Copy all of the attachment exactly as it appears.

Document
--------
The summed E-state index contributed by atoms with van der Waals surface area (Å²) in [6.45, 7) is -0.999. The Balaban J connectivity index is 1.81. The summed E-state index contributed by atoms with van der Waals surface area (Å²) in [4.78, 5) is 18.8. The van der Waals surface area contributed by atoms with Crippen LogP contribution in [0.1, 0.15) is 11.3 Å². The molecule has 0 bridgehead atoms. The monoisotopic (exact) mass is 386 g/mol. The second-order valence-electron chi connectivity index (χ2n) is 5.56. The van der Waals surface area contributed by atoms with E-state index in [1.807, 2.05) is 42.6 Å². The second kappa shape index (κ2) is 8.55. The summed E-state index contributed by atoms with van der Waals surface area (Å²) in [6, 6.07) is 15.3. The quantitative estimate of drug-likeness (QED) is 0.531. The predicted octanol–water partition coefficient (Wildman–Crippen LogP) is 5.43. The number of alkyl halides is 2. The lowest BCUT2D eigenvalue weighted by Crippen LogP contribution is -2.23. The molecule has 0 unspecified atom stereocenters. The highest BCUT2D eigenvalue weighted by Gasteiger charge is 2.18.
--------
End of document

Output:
The summed E-state index contributed by atoms with van der Waals surface area (Å²) in [6.45, 7) is -0.999. The Balaban J connectivity index is 1.81. The summed E-state index contributed by atoms with van der Waals surface area (Å²) in [4.78, 5) is 18.8. The van der Waals surface area contributed by atoms with Crippen LogP contribution in [0.1, 0.15) is 11.3 Å². The molecule has 0 bridgehead atoms. The monoisotopic (exact) mass is 386 g/mol. The second-order valence-electron chi connectivity index (χ2n) is 5.56. The van der Waals surface area contributed by atoms with E-state index in [1.807, 2.05) is 42.6 Å². The second kappa shape index (κ2) is 8.55. The summed E-state index contributed by atoms with van der Waals surface area (Å²) in [6, 6.07) is 15.3. The quantitative estimate of drug-likeness (QED) is 0.531. The predicted octanol–water partition coefficient (Wildman–Crippen LogP) is 5.43. The number of alkyl halides is 2. The lowest BCUT2D eigenvalue weighted by Crippen LogP contribution is -2.23. The molecule has 0 unspecified atom stereocenters. The highest BCUT2D eigenvalue weighted by Gasteiger charge is 2.18.